David Kurtz Collection
August 4, 1938
US Holocaust Memorial Museum
In the Jewish quarter, a tracking LS follows a boy with a cocked hat who makes an effort to stay on camera. Dark silhouetted interior (of a restaurant, probably Owsianka), faces cannot be deciphered. Bright exterior CU of group of children in the street. Excited to be on camera, they wave and move together as the camera rotates. 01:03:06 Fourteen year old Maurice Chandler [nee Moszek Tuchendler] wearing a dark cap. Sign indicating "Spozywczy", a grocery storefront. Several shots of crowded streets. Many exit the synagogue together, walking down the set of stairs.
Some people have been identified, including: Czarna Mirla at 01:02:54, Jankl Piekarek [or Wilczynski] at 01:02:59, Moszek Tuchendler at 01:03:06, Czarna and Miriam Mirla at 01:03:14, Yitzhak Borts, Simcha Rotstein at 01:03:23, Shmuel Tyk at 01:03:42, and Avrum Kubel at 01:03:43.
Only approximately 80 of the 3,000 Jews living in Nasielsk in 1939 survived the war.
See color footage of the same Jewish quarter in RG-60.4831
Read the 2014 book "Three Minutes in Poland" about this extraordinary home movie. Watch a special video the Museum produced after Maurice Chandler's granddaughter identified him in this film footage at http://m.youtube.com/watch?v=V9PzAlbvA08
Biography / History:
David and Lena (Liza) Kurtz travelled to Europe from New York in 1938. Both were born in Poland and emigrated to the U.S. in the 1890s. David founded the American Blouse Company in the 1920s, later named the David Kurtz Shirt Company. The couple had three children. While abroad in 1938, David took 16mm film of the trip, including color street scenes of a Jewish quarter in Nasielsk, Poland (David and Louis's hometown). The trip was made with three friends, Louis and Lillian Malina, and Louis's sister, Essie Malina Diamond, who appear frequently on camera. David died in 1958; Liza lived to the age of 96.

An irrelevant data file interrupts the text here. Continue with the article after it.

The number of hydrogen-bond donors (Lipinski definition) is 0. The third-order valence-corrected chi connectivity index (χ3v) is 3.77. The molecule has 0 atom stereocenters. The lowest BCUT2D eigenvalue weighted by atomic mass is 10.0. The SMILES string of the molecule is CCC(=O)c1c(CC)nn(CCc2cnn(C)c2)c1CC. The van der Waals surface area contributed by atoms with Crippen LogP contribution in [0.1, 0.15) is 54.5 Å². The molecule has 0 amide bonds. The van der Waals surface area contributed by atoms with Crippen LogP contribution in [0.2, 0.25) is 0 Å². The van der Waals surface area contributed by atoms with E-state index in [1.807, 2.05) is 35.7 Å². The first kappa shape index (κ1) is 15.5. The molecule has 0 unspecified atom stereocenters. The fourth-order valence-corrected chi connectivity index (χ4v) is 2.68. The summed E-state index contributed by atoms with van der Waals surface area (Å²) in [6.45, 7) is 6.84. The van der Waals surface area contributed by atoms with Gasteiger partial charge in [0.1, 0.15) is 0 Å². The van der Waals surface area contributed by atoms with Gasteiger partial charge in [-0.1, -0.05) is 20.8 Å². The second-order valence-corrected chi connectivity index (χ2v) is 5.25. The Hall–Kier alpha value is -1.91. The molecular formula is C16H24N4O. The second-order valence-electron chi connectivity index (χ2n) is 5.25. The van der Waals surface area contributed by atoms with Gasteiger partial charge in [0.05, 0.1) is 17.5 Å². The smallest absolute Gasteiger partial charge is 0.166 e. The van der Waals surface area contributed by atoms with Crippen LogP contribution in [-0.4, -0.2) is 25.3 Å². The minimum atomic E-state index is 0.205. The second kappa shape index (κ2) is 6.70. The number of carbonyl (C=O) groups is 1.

Maurice Chandler was born Moszek Tuchendler in 1924 in Nasielsk, Poland. The middle of three sons of Chawa and Szaja Tuchendler, he was the grandson of Srul Skalka, a prominent merchant in the town. His education at Cheder and at a Jewish trade school in Warsaw was interrupted in 1939 by the German invasion of Poland. After first fleeing to the Soviet-occupied territories, he returned to Warsaw in late 1939 and remained in the Ghetto with his family until he escaped in the spring of 1941. He survived the war posing as an orphaned farmhand, using false papers provided by Helena Jagodzinska, the Polish owner of a farm where he had worked. The sole survivor of his family, Mr. Chandler came to the United States on a student visa in 1947. He served in the U.S. Army during the Korean War and afterward settled in Detroit, Michigan, where he became a successful businessman. The father of four children and numerous grandchildren and great-grandchildren, Mr. Chandler is the subject of the 2014 book, Three Minutes in Poland (Farrar, Straus and Giroux), which describes his chance appearance in a 1938 home movie and the story of his wartime survival.
2009.31.1 Glenn Kurtz, the grandson of cameraman David Kurtz, donated his family's original 16mm film to the United States Holocaust Memorial Museum in May 2009. The films were stored in a cardboard box in the closet of Mr. Kurtz's parents in Florida until spring 2009.
16mm b/w pos
16mm; Uncompressed QT; DigiBeta; ProRes 422; Betacam SP; DVD; H264
01:02:31 - 01:03:49
US Holocaust Memorial Museum, gift of Glenn Kurtz